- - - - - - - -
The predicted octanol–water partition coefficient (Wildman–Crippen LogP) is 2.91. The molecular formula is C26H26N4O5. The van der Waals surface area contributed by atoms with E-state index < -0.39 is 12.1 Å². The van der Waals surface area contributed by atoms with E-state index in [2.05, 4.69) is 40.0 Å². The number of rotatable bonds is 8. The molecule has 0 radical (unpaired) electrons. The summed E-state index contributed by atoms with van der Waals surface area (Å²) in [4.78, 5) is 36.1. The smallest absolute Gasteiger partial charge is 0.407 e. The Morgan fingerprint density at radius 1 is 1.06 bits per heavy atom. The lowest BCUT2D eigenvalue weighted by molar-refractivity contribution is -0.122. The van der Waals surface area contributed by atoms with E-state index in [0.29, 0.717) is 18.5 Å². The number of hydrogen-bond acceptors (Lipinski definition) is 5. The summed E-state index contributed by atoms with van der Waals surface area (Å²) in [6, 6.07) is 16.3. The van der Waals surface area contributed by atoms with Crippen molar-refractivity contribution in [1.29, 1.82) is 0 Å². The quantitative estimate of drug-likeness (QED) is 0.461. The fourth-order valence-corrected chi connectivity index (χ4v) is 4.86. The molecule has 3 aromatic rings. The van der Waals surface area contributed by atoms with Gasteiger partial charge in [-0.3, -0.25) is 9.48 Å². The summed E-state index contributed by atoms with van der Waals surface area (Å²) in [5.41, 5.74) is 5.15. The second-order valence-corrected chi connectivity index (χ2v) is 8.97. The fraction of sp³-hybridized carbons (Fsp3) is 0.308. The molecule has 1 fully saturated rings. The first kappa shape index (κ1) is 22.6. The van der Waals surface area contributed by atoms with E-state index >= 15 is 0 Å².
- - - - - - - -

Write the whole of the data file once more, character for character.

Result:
The predicted octanol–water partition coefficient (Wildman–Crippen LogP) is 2.91. The molecular formula is C26H26N4O5. The van der Waals surface area contributed by atoms with E-state index < -0.39 is 12.1 Å². The van der Waals surface area contributed by atoms with E-state index in [2.05, 4.69) is 40.0 Å². The number of rotatable bonds is 8. The molecule has 0 radical (unpaired) electrons. The summed E-state index contributed by atoms with van der Waals surface area (Å²) in [4.78, 5) is 36.1. The smallest absolute Gasteiger partial charge is 0.407 e. The Morgan fingerprint density at radius 1 is 1.06 bits per heavy atom. The lowest BCUT2D eigenvalue weighted by molar-refractivity contribution is -0.122. The van der Waals surface area contributed by atoms with E-state index in [0.29, 0.717) is 18.5 Å². The number of hydrogen-bond acceptors (Lipinski definition) is 5. The summed E-state index contributed by atoms with van der Waals surface area (Å²) in [6, 6.07) is 16.3. The van der Waals surface area contributed by atoms with Crippen molar-refractivity contribution in [1.29, 1.82) is 0 Å². The quantitative estimate of drug-likeness (QED) is 0.461. The fourth-order valence-corrected chi connectivity index (χ4v) is 4.86. The molecule has 3 aromatic rings. The van der Waals surface area contributed by atoms with Gasteiger partial charge in [-0.3, -0.25) is 9.48 Å². The summed E-state index contributed by atoms with van der Waals surface area (Å²) in [5.41, 5.74) is 5.15. The second-order valence-corrected chi connectivity index (χ2v) is 8.97. The fraction of sp³-hybridized carbons (Fsp3) is 0.308. The molecule has 1 fully saturated rings. The first kappa shape index (κ1) is 22.6. The van der Waals surface area contributed by atoms with E-state index >= 15 is 0 Å².